I think this is my 52nd blog, somewhere along the way, I lost count, a little bit, so I might be plus one or minus one.
Last week at this moment, I was getting ready for my trip to Sacramento, California, as I had been hired to be the Official Photographer of Classic Jet Tours Enthusiasts flight on Saturday, May 26th on a DC-8, jet. This aircraft was flown by ATI, or Air Transport International LLC, which is primarily a cargo carrier, yet they have a couple of DC-8′s that are called “Combi” aircraft, which means both cargo AND passengers fly on the main deck of the aircraft. There are many DC-8′s that used to fly passengers around during the 60′s and 70′s, 80′s and early 90′s, but now earn their living flying freight around the world. Here in the United States, ATI is the only carrier still operating the DC-8. UPS quit flying them a few years ago, but they did have a large fleet of them, at one point and time.
Classic Jet Tours was founded about two years ago by a young man named Sean Burris. His company hired me last year to be the Official Photographer on their first flight, which was a BAC-111. That was a great trip and I knew this would be no exception.
This DC-8 was built in 1968 at the Douglas Aircraft factory in Long Beach, California. This particular plane was first delivered to SAS Airlines, it has also flown with Thai Airways and I believe the Royal Thai Air Force before coming to ATI. Our flight was going to be from McClellan Airport (MCC), which was formerly a United States Air Force base, and we were going to fly the jet down to Long Beach, California and take a quick tour to the factory where this jet was built.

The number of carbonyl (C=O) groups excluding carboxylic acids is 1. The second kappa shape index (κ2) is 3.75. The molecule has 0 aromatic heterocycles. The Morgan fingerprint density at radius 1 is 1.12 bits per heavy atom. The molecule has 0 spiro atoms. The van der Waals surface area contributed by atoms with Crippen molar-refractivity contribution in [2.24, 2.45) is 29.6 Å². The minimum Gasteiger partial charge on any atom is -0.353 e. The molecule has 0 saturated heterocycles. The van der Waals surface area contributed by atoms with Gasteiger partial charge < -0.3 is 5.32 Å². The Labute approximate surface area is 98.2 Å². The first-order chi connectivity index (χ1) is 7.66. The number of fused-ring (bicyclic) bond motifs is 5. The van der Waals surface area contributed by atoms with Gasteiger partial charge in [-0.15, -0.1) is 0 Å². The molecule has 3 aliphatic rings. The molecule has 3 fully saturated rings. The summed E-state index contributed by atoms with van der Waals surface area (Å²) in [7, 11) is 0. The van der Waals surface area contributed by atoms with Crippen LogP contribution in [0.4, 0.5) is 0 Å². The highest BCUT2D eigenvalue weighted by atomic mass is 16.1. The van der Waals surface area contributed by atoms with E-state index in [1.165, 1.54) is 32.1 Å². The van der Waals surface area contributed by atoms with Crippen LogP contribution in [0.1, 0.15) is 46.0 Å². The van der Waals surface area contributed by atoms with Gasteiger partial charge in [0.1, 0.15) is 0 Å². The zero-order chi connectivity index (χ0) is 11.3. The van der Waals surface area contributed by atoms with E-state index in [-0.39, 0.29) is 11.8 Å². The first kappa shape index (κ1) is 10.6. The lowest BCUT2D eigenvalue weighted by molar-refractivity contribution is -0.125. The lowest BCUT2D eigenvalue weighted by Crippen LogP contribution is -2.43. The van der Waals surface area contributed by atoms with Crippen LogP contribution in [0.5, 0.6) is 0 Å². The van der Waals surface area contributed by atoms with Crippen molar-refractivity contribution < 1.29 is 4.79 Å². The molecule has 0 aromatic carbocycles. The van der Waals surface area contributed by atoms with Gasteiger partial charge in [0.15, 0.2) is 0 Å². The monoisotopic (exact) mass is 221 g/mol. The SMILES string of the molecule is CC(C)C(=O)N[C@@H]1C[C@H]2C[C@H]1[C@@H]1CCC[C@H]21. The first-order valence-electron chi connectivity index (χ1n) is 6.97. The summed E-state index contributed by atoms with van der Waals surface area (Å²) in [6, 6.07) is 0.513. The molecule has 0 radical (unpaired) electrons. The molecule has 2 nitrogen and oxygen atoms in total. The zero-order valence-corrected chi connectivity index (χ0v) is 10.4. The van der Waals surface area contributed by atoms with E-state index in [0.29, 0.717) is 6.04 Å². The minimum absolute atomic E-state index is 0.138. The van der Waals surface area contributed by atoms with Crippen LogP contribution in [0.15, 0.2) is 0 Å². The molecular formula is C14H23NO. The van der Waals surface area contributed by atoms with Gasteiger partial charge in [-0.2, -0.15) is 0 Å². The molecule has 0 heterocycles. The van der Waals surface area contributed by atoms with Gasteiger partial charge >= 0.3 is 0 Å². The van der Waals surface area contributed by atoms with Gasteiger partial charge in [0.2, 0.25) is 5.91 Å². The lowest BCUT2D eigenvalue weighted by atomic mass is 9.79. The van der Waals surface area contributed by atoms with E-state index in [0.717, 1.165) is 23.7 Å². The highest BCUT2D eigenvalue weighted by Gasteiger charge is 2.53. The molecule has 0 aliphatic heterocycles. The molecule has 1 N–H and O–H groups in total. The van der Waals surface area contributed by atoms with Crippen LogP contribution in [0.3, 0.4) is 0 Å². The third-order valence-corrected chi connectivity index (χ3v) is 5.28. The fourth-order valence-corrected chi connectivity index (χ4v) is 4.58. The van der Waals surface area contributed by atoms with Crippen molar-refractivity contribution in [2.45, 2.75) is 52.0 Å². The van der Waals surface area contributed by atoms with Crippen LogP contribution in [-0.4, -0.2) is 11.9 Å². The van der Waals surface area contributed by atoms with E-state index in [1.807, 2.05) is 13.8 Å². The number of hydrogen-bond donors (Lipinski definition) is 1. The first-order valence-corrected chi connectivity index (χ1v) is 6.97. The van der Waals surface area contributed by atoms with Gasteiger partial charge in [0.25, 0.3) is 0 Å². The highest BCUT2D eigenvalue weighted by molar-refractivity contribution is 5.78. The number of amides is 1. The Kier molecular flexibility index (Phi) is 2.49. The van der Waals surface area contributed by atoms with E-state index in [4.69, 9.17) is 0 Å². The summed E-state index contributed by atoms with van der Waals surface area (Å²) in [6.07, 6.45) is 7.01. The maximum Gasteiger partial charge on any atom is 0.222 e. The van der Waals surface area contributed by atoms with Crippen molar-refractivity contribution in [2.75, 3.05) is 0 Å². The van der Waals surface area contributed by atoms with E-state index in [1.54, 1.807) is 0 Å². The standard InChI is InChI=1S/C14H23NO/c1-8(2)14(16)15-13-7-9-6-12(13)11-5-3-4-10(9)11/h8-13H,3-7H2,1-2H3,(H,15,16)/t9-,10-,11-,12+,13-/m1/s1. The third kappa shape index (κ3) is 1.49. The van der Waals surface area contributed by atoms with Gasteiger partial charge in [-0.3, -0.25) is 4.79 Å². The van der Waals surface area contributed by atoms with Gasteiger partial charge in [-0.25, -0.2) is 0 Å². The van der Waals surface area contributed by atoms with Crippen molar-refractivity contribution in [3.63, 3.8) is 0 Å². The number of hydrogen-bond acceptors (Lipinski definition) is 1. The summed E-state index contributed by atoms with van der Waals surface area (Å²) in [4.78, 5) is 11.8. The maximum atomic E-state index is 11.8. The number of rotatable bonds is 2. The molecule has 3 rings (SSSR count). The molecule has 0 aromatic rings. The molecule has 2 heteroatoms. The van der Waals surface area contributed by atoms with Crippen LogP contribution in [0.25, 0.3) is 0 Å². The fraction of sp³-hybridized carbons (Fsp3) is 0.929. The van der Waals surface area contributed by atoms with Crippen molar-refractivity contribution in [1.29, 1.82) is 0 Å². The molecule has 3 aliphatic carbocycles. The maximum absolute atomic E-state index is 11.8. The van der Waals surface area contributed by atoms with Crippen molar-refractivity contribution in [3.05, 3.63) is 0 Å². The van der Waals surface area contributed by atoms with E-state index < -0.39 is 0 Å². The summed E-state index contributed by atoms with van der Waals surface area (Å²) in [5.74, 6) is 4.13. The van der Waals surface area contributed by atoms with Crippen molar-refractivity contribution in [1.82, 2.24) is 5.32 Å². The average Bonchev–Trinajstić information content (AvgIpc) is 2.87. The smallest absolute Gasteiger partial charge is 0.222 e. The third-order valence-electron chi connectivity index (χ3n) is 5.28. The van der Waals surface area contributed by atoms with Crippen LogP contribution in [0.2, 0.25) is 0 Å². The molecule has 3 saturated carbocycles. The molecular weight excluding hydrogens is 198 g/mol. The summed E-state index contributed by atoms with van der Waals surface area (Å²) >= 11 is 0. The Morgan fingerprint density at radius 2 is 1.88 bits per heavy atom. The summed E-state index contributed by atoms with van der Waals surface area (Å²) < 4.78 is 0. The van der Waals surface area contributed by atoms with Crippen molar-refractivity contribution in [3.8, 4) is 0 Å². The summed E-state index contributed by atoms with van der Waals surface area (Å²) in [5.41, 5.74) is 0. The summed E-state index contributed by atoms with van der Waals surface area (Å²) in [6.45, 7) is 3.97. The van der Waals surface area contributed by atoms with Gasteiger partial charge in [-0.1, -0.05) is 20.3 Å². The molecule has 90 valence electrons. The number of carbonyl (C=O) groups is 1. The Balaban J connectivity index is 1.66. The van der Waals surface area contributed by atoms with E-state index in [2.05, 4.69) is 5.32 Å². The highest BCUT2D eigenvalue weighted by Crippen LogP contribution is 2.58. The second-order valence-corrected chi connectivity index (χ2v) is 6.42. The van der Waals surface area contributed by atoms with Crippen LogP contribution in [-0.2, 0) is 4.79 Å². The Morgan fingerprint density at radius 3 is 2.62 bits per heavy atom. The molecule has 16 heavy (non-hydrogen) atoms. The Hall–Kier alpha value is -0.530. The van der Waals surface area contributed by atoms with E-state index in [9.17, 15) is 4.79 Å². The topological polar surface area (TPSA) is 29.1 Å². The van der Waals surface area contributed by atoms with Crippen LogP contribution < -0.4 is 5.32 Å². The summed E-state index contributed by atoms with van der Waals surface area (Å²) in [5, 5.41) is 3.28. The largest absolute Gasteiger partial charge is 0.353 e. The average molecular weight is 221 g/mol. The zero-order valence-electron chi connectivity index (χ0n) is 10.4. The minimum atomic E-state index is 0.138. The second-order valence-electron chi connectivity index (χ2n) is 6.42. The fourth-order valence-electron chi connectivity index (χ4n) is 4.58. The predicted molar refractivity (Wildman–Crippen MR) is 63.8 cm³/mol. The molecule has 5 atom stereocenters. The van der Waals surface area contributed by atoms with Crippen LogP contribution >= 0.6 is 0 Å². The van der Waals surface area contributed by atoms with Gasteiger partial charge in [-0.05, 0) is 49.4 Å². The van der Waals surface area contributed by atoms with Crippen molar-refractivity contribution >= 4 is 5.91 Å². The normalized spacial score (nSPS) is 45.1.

The jet only holds 30 passengers in the rear area of the aircraft, and the cargo hold is forward from the passenger compartment, but we did not have any freight on our plane, it was strictly a pleasure flight. There were numerous people who had come to Sacramento from far away places as Switzerland, Norway, United Arab Emirates and Holland, to name a few countries.
This particular plane has the original engines in them, while many DC-8′s that continue to fly have been fitted with newer, more fuel efficient engines, and much quieter engines. When we took off from MCC to LGB, it was very loud, but being an aviation enthusiast, we all loved the sound of that beast of an aircraft taking us down the runway.
After about an hour and 15 minute flight we landed at the Long Beach Airport and took a quick tour over to the former factories where these jets, along with their smaller brother, the DC-9 family was built. It was really sad to see such large, beautiful buildings that used to produce such outstanding aircraft no longer have any activity inside of them.
We also were able to see the “World Famous” Fly Douglas Jets neon sign. After the short tour of the factory buildings, we re-boarded the aircraft and flew back to McClellan Airport and we were then able to walk around the aircraft for a very long time and photograph it.
Here are some of my photos from the journey, I hope you enjoy them.